Troubleshooting non-responsive pool

Hello!
A few weeks ago a single-disk SSD pool became non-responsive. Running ls /datapool/ hangs and cannot be killed even with SIGKILL. I figure every command that makes a read to the pool get hung indefinitely, zpool export -f datapool hangs. dmesg gives no clue to any error.

The disk (Samsung 870 QVO 8 TB) has been in use for about 6 months and started acting up a few weeks ago but I’m guessing something is wrong with the disk. It runs fine for a couple of days after a reboot.

I’m not super worried about the data - the pool is backed up and only contains ephemeral stuff anyway and I’m mostly curious how to possibly troubleshoot, it’s quite tedious to trial-and-error troubleshoot since it seems like any command that touches the pool hangs and cannot be killed.

Edit:
zfs --version yields

zfs-2.1.5-1ubuntu6~22.04.2
zfs-kmod-2.1.5-1ubuntu6~22.04.1

I’m mostly curious how to actually troubleshoot when all I/O seems to hang indefinetely, possibly finding some kind of error I could refer to in a RMA if the issue is a faulty disk

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QVO drives are already kinda living on the ragged edge, just due to needing to manage 16 discrete potential voltage levels per cell as a QLC drive (as opposed to 2 for SLC, 4 for MLC, and 8 for TLC). I strongly suspect the issue is hardware failure of one kind of another, most likely in the drive itself.

If you want to eliminate ZFS as a factor, make sure your backups are good, then nuke the drive, reformat ext4, and play with it a bit. I’d recommend not entirely trusting QLC drives to the degree you would HDDs or TLC SSDs, though. I mean, you always need backups, but sometimes you NEED backups, you know what I mean?

I’ve had a feeling you would say that, I’ve heard you talking about QVO drives on 2.5 admins. :slight_smile: I bought it cheap in a sale, thinking I would use it for ephemeral storage.

Good idea to nuke it and switch to another file system. But do you know of anything I could do to diagnose further when all IO seems to hang? Any command I could try that doesn’t just hang forever?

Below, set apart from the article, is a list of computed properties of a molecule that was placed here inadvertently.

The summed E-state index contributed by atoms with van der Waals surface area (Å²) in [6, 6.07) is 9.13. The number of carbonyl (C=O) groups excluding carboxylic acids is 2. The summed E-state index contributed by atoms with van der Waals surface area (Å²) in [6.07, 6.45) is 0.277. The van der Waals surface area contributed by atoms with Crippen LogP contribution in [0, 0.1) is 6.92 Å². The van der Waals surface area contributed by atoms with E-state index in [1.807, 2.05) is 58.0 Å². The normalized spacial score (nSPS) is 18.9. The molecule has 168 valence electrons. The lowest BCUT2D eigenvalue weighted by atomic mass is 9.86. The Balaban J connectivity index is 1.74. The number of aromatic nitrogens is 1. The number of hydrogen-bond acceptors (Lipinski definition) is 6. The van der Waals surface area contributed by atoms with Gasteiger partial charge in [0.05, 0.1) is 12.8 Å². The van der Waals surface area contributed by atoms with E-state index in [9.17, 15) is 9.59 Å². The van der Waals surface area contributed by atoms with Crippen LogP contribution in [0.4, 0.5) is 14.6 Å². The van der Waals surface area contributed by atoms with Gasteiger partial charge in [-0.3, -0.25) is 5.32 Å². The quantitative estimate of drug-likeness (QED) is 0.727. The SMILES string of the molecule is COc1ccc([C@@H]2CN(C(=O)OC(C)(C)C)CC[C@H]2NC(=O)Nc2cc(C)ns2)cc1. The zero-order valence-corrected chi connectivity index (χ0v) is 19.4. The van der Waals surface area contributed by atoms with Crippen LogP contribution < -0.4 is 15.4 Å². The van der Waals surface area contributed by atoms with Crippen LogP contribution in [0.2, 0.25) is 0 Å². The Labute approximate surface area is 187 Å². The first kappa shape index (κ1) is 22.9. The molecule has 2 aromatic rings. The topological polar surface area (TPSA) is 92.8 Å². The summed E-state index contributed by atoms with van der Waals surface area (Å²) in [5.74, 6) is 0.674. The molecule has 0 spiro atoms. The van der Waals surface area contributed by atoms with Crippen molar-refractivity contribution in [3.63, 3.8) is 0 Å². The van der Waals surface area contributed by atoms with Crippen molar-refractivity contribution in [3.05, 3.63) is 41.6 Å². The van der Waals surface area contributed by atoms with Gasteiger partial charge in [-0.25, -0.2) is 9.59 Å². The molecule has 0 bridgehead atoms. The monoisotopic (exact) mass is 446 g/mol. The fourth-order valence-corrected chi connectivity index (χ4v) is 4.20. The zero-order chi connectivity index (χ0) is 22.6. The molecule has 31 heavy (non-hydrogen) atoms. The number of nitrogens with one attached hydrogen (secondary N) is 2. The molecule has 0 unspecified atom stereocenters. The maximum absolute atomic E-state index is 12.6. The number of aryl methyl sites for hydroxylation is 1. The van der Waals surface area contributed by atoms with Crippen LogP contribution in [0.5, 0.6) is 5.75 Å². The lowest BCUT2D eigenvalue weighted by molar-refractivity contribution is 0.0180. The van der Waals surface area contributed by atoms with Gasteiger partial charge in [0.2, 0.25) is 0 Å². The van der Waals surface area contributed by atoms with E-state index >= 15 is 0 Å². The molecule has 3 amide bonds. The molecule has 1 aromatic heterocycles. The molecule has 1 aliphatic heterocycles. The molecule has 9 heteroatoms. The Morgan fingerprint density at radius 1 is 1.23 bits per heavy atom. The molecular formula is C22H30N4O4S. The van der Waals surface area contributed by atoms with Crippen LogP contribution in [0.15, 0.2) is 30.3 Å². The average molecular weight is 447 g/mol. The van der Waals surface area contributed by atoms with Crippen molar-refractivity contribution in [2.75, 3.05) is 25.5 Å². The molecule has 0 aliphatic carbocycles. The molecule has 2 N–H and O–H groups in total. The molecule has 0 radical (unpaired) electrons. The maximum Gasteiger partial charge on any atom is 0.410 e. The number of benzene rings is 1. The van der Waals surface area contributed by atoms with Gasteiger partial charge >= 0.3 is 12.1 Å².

Right now I’m thinking unplugging the SATA-cable and adding it again. It should be hot swappable.

I just realized that strace might give some clue on where things get stuck.

But do you know of anything I could do to diagnose further when all IO seems to hang? Any command I could try that doesn’t just hang forever?

Well, you could bypass the filesystem layer entirely to see whether the device itself has permanently hung, or if it’s just a particular I/O thread that died (and your filesystem was absolutely not prepared for the possibility of that thread dying, and therefore has not recovered from its unexpected death).

Let’s pretend your drive’s WWN is “wwn-qvo”. Try the following while the pool is unresponsive:

root@yourbox:~# pv < /dev/disk/by-id/wwn-qvo > /dev/null

If pv hangs, you’re almost certainly looking at the entire drive dropping off the bus and staying there–as opposed to the “the drive is working but the filesystem stopped” scenario, which would imply that the drive is periodically dropping off the bus, but is then coming back on its own.

In my experience, the kind of symptoms you are describing indicate a flaky drive that is dropping off the bus, and again in my experience, the failure recovery on that typically requires a system reboot. But hey, hardware is weird, and sometimes it does unusually weird things… so like I said, troubleshoot with using pv directly against the metal, bypassing every last bit of the filesystem stack.

Obviously, do not target the drive with pv, or you will destroy your data. The pipe goes from the drive, to /dev/null. That’s guaranteed non-destructive. And as long as your target is /dev/null, it should be safe if you screw up the source and target–because while targeting the drive is absolutely a never-come-back scenario, /dev/null won’t produce any data, so getting this backwards won’t actually screw up your drive.

If you ever start targeting a second drive instead of targeting /dev/null, though, you’d better be damn sure to measure twice and cut once! :slight_smile:

possibly finding some kind of error I could refer to in a RMA